Everyday People Matter


| Jun 3, 2019 | Intellectual Disability

Many students with intellectual disabilities never make it to college. However, the Georgia Vocational Rehabilitation Agency is trying to change this issue. This year, Georgia Tech introduced its EXCEL (Expanding Career, Education and Leadership Opportunities) four-year program. In its first year, this program had seven students with intellectual disabilities, who have birth defects or traumatic brain injuries. These students received certificates of achievement in academics, social skills, leadership, and career development, instead of a typical diploma.

EXCEL’s acceptance rate is about 25% and is a four-year program, unlike many inclusive programs in Georgia which are one or two years long. It was founded by Terry Blum, former Dean of the Scheller College of Business, and Cyrus Aidun, founding director of Georgia Tech’s Institute for Leadership and Entrepreneurship. These students have been fully part of the Georgia Tech community, cheering for the Yellow Jackets at sports games, joining many clubs, and spending late nights studying in the library. They also take regular Georgia Tech courses such as psychology and business, in addition to special classes such as cooking and budgeting.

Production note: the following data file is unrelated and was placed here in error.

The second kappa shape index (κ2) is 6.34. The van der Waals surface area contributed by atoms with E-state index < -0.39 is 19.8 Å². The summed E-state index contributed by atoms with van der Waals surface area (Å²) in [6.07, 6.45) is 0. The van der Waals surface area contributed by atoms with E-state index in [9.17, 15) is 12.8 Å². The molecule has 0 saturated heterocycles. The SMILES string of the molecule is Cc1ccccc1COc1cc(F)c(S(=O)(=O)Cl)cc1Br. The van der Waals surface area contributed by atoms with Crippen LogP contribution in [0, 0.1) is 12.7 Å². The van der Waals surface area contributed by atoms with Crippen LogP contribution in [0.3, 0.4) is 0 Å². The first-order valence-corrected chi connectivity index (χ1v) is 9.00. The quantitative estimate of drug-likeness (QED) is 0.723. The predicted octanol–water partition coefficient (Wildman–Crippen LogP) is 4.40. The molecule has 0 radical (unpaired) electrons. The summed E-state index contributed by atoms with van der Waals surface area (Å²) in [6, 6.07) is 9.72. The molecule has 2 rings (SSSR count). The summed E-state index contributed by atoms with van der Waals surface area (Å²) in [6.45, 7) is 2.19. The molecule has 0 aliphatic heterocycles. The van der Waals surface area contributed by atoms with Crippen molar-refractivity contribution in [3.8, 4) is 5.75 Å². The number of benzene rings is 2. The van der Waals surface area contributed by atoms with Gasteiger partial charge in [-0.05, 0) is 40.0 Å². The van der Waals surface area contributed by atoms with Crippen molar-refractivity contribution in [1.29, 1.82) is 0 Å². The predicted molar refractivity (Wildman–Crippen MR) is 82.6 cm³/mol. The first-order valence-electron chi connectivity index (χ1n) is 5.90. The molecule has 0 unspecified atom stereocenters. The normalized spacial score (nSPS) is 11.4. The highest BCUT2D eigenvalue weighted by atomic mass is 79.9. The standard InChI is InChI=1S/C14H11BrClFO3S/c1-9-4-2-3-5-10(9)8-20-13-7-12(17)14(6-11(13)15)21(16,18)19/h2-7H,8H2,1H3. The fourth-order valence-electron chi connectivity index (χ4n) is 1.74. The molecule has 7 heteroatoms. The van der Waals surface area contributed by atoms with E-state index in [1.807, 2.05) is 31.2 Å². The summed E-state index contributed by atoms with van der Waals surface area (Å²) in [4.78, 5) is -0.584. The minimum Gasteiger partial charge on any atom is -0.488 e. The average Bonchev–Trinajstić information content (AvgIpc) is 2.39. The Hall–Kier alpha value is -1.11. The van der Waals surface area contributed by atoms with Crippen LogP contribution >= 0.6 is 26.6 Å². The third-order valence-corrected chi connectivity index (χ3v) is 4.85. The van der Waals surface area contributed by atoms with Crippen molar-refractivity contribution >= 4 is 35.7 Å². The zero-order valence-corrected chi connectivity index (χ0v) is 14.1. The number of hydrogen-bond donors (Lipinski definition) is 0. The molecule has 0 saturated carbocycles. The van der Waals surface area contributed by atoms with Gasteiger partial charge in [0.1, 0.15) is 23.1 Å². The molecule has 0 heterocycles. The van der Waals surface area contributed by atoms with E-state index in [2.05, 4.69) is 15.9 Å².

Programs, such as that at Georgia Tech, are becoming more common in Georgia colleges and universities. Kennesaw State started the first inclusive program in Georgia in 2009, with three students. This past year, there were 140 students with intellectual disabilities enrolled at nine Georgia colleges and universities, including at the University of Georgia and Georgia State University. This is a promising trend, as only 15% of individuals with intellectual disabilities are employed nationwide. However, 75% of the graduates of the Georgia campus programs are employed or continuing their educations. Susanna Miller-Raines, statewide coordinator for the Georgia Inclusive Post-secondary Education Consortium, commented: “I’m not sure of all the answers, but this is one answer.” To learn more about the EXCEL program at Georgia Tech, click here.

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